Before germinating your old seeds, try soaking them in carbonated water enriched with fulvic acid, germination booster, hydrogen peroxide, or gibberellic acid. For best results, use room temperature water and soak your seeds for 12 hours in a dark place.
Again, whenever possible, keep your seeds in their original packaging. If you do open a pack of seeds and have leftovers, transfer the extra seeds directly into a sealed airtight container.
For short-term storage, a dark cupboard or drawer with stable temperatures is usually fine. Try to keep your seeds out of areas of your house that are susceptible to the natural temperature changes of your local environment.
CAN YOU STORE SEEDS IN THE FREEZER?
In a last attempt to germinate your seeds, creating a small cut in the seed’s shell may help. However, this is no miracle cure, and you’ll need to be careful to avoid damaging the inside of your seed.
We’ve all found an odd seed somewhere at the bottom of an old drawer or cupboard. Here are a few tips on how to germinate old cannabis seeds:
Remember, modern fridges are very dry. It’s super important your seeds aren’t directly exposed to these conditions, as the lack of humidity can cause them to use up their nutrient stores just to stay alive.
The ridge is the slightly elevated side of your seed. Like other parts of the shell, this ridge can become extra tough over time. Removing it gently with a sharp Stanley blade can help your seed sprout.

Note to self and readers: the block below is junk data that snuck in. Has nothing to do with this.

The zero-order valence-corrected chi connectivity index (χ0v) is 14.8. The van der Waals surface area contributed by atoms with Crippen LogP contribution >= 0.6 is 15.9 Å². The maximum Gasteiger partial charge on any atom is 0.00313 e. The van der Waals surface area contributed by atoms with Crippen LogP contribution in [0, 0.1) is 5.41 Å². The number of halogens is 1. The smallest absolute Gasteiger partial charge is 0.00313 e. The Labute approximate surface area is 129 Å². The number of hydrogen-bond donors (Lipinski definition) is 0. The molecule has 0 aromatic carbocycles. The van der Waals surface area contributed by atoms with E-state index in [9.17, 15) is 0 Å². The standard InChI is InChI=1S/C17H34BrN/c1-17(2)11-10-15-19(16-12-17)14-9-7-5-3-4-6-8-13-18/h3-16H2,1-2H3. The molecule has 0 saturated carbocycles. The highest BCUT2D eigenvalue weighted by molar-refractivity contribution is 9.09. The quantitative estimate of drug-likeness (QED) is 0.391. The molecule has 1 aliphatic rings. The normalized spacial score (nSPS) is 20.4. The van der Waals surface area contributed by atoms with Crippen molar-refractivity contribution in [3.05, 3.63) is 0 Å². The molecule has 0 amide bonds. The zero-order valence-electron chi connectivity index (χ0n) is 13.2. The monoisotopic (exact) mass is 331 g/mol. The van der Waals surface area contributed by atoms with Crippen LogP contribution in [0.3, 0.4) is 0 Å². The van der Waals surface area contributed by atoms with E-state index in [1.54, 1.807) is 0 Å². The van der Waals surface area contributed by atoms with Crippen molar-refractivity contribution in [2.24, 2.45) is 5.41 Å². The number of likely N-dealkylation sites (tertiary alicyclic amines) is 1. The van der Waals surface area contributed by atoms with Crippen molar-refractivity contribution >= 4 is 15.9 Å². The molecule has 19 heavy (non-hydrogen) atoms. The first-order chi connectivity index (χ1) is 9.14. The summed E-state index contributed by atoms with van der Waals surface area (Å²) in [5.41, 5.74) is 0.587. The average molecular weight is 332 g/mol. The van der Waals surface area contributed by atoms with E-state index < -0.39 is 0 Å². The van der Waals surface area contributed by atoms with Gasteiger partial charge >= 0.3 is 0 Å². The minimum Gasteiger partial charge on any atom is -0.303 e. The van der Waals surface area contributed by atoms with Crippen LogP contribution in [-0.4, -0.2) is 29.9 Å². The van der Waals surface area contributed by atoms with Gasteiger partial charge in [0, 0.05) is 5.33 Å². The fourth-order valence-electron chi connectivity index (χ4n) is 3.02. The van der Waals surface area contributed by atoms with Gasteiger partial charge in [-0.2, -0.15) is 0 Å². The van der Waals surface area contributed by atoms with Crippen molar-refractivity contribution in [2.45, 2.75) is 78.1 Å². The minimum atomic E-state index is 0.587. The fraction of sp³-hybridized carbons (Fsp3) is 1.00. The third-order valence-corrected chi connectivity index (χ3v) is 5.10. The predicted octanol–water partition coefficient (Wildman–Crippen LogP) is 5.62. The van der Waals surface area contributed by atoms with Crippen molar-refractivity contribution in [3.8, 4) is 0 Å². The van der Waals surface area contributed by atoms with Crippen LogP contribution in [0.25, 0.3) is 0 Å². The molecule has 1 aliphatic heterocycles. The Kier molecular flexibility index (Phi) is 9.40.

Marijuana seeds should be kept in a cool, dark place such as a basement or in your refrigerator. They should be in an air-tight container and must stay dry. Putting a cotton ball in with the seeds before storage can help suck up any extra moisture (this is why you often see little bits of cotton in seed breeder packs).
Heat and moisture ‘signal’ to cannabis seeds that it’s time to sprout, so as long as you keep the seeds in a dry, dark environment they can remain viable for years. I have heard cases of seeds sprouting after being in storage for 5 or even 10 years. However, you will notice that older seeds take longer to germinate than fresh seeds and a few of them may not sprout at all. As time goes on, fewer and fewer of the seeds will successfully germinate.